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LUMC researchers measure how the heart beats in a petri dish

Tuesday, 8 October 2019

Researchers at Leiden University Medical Centre (LUMC), partner of hDMT, have for the first time succeeded in measuring the three most important physical features of a beating cardiac cell: contraction, electrical action potential and calcium flux, simultaneously in the laboratory. Taken together, these properties cause the cardiac cell to beat, even outside the body in a petri dish. The ability to do so is essential for testing the effect of new drugs on the heart, for example.

The research was led by chair of hDMT Prof. Christine Mummery of the Department of Anatomy and Embryology. Engineer and PhD student Berend van Meer worked with researcher Leon Tertoolen to develop optical equipment and an algorithm that can accurately measure and analyse the three physical features of a beating cardiac cell simultaneously. The researchers describe their method in Nature Communications.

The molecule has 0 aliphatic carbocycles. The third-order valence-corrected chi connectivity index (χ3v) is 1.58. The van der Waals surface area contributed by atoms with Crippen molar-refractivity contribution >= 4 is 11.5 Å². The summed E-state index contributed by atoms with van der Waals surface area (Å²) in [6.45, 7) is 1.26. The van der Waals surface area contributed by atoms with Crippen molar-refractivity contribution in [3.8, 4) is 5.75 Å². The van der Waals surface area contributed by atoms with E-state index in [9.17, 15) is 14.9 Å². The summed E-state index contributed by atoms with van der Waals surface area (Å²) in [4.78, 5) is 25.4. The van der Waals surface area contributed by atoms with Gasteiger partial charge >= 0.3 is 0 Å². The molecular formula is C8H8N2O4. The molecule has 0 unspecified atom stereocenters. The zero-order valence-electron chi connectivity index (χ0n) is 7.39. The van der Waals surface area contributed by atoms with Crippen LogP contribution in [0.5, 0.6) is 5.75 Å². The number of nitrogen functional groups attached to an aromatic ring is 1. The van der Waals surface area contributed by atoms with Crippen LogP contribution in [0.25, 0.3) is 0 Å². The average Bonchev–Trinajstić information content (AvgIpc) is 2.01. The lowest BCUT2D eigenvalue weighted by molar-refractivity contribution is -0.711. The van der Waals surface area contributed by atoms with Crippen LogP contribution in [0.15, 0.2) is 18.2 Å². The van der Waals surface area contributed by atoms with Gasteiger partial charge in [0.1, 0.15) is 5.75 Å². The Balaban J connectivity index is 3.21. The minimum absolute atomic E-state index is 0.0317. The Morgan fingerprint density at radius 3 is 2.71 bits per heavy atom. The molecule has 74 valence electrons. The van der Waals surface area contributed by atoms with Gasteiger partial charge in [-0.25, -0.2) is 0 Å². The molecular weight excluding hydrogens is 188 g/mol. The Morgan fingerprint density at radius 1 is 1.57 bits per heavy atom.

'The advantage of this new method - which can also be used in heart-on-chip models - is that, on top of being able to better predict what effects drugs will have on the heart in the human body, we can also see how these effects come about,' Van Meer explains. The researchers have shown that measuring only one or even two of the physical features significantly impairs the predictive value of the tests.

Source: LUMC news

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